|| Checking for direct PDF access through Ovid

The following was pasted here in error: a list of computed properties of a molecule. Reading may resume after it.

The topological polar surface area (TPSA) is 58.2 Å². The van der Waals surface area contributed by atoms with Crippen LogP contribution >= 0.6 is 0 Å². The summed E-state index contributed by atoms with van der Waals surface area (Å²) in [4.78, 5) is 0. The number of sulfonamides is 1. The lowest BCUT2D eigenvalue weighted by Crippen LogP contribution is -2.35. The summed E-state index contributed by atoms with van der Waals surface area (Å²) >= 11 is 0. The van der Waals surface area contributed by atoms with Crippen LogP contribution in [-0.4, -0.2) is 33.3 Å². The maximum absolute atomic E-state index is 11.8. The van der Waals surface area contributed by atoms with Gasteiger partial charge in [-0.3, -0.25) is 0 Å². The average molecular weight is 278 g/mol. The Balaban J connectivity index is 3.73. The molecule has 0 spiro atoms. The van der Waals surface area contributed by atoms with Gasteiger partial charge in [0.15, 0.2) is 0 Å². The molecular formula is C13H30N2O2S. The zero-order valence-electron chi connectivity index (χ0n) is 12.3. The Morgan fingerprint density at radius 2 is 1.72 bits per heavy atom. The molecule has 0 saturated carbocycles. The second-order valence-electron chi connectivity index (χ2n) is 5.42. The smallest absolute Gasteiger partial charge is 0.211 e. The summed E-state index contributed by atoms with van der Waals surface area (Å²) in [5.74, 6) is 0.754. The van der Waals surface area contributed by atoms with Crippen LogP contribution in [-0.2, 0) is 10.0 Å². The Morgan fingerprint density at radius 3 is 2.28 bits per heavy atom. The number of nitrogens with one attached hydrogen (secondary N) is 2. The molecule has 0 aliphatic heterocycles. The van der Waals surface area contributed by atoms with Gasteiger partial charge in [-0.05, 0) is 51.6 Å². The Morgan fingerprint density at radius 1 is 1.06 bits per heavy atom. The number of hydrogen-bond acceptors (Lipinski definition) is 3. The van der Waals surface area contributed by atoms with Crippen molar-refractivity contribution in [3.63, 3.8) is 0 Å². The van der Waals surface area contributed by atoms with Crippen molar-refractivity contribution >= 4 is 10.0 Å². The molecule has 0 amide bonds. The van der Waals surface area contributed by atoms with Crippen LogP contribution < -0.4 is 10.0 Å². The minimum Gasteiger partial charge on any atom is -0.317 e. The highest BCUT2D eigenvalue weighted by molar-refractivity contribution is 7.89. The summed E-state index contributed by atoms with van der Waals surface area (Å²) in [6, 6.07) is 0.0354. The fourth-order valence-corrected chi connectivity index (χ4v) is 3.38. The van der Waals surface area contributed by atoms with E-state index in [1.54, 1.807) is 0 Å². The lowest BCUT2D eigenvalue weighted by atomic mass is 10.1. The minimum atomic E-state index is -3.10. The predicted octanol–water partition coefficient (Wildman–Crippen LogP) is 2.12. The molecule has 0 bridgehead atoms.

Primates have shoulders adapted to a wide range of locomotor functions from terrestrial pronograde quadrupedalism to highly arboreal suspensory behaviours. The shape of the scapula tightly follows these functional differences. Previous analyses of primate postcrania, including the scapula, indicate that quadrupedal monkeys are less variable than non-quadrupeds. It was previously suggested that this difference was due to a relationship between the strength of stabilizing selection and the functional demands of the upper limb. Here it is shown that intraspecific scapular shape variance is highly correlated with the degree of committed quadrupedalism. Primates that engage in frequent suspensory behaviours (e.g. apes and ateline monkeys) average twice the amount of shape variance as quadrupeds (e.g. Old World monkeys and Saimiri). Because this difference in intraspecific shape variance is apparent in infants and does not increase or decrease appreciably over ontogeny, it is not likely that differences in postnatal growth, neuromuscular control or environmental factors such as habitat structure/composition are the primary contributors to differences in adult shape variance. Instead variance in embryonic factors that affect the shape/size of the scapula or epigenetic factors associated with muscle attachments are more likely candidates. In particular, the heterogeneous functional demands of the non-quadrupedal shoulder probably reduce the stringency of stabilizing selection, resulting in the persistence into adulthood of increased amounts of embryonically generated scapular shape variance.